Halfway through his prison sentence, Noel Vest realized he did not want the rest of his life to be like his past.
Inhumane conditions, windowless cells, and violence. For many people, movies and television shows portray an overwhelming sense of hopelessness in prisons. However, through programs that offer college courses on the inside, hope can be found.
Vest (’13, ’16 MS Psych.), now a psychology doctoral student at Washington State University, knows this first hand. He was a habitual criminal in Nevada with 21 different charges ranging from drug convictions to identify theft. A little over three years into his seven-year sentence, he knew he needed a change.
In addition to attending Alcoholics Anonymous meetings, Vest started taking courses through the College of Southern Nevada and found a thirst for knowledge.
Vest later had the opportunity to teach at Coyote Ridge Correctional Facility in Connell through Walla Walla Community College. He says seeing people like him, eager to learn, inspired him.
“My life just isn’t complete unless I’m giving back to the community,” he says.
Despite the complexities and underlying issues of the prison industrial complex, education programs are a factor in reducing recidivism, as well as violence within the prison, says Faith Lutze, a professor in the Department of Criminal Justice and Criminology at WSU.
“The more mindful we are about creating environments and opportunities for people to advance their own well-being,” Lutze says, “we’ll reduce recidivism and have positive outcomes for our communities.”
Anna Plemons (’99 Speech & Hearing Sci., ’14 PhD English), an English faculty member at WSU, has also taught in prisons and still teaches courses, such as narrative nonfiction and introductory English courses, through the Lake Tahoe Community College incarcerated student program.
Plemons says she works with highly motivated and serious students who volunteer to take classes. However, as much as she thinks the programs are valuable, Plemons says she does not forget the context of why prisons grow so fast.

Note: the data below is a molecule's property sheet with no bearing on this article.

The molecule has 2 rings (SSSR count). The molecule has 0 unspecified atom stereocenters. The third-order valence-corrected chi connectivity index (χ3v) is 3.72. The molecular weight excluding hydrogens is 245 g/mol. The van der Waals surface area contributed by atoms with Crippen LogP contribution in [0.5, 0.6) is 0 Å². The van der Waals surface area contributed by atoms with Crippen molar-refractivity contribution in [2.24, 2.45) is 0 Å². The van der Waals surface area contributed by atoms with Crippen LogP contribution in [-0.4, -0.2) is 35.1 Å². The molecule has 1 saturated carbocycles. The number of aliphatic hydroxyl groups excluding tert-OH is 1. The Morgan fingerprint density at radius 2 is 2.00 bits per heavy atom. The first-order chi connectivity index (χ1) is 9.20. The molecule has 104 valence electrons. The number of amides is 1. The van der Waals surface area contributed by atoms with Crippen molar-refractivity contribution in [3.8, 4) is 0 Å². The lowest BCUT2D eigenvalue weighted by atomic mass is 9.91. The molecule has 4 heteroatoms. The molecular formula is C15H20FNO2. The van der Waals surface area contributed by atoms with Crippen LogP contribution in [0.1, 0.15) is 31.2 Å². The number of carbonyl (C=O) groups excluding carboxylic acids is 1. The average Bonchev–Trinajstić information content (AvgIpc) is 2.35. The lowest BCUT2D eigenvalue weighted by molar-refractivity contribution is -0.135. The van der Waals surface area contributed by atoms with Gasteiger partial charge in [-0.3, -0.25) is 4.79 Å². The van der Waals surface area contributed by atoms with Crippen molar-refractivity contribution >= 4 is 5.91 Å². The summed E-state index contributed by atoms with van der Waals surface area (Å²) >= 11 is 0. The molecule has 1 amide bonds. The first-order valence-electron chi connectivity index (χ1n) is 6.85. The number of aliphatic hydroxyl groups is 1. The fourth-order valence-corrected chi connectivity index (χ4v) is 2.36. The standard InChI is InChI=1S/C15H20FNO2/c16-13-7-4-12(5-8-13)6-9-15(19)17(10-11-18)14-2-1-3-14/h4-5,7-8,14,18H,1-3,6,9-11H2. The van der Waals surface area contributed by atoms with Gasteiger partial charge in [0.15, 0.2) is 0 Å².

“There absolutely are issues of equity and justice that need to be addressed in the prison system, and I’m not confused about that at all,” she says.
There are also issues with the environment and architecture of the classrooms, says Plemons.
She recalls when she was teaching in a relatively nice room with moving chairs, no echoes, and a small observation window. Then, at one point during the class, they had to move to a room that felt more confined.
“It was the same students, same curriculum, and we just moved mid-class,” Plemons says, “and it just died.”
Taking courses can offer more than an education. It also helps with prisoners’ understanding of society and can reduce their biases, says Wesley Maier (’12 MA, ’18 PhD Crim. Jus.), criminal justice instructor at Walla Walla Community College.
Maier has taught several criminal law and criminology classes at Coyote Ridge. He says it was compelling to see the students learn about and reflect on the criminal justice system.
Maier says his wife, who also taught at Coyote Ridge, led a class where social issues were discussed. After the class, an inmate who was a white supremacist thanked her for the class and said his perspective of race had changed. The student said prior to the class, he did not see how biased and blind he was, and he realized his views were wrong.
A study from The Prison Journal found that 47 out of 50 states have at least one institution that offers a postsecondary education program for credit to incarcerated individuals. Vest believes education is one of the only definite resources people have after they are released.
“They can take away your right to live where you want to live. They can take away your right to get jobs. They can take away your right to volunteer at your kids’ school,” Vest says. “But they cannot take [your education] away from you. It is a tangible asset that you can use to better yourself when you get out.”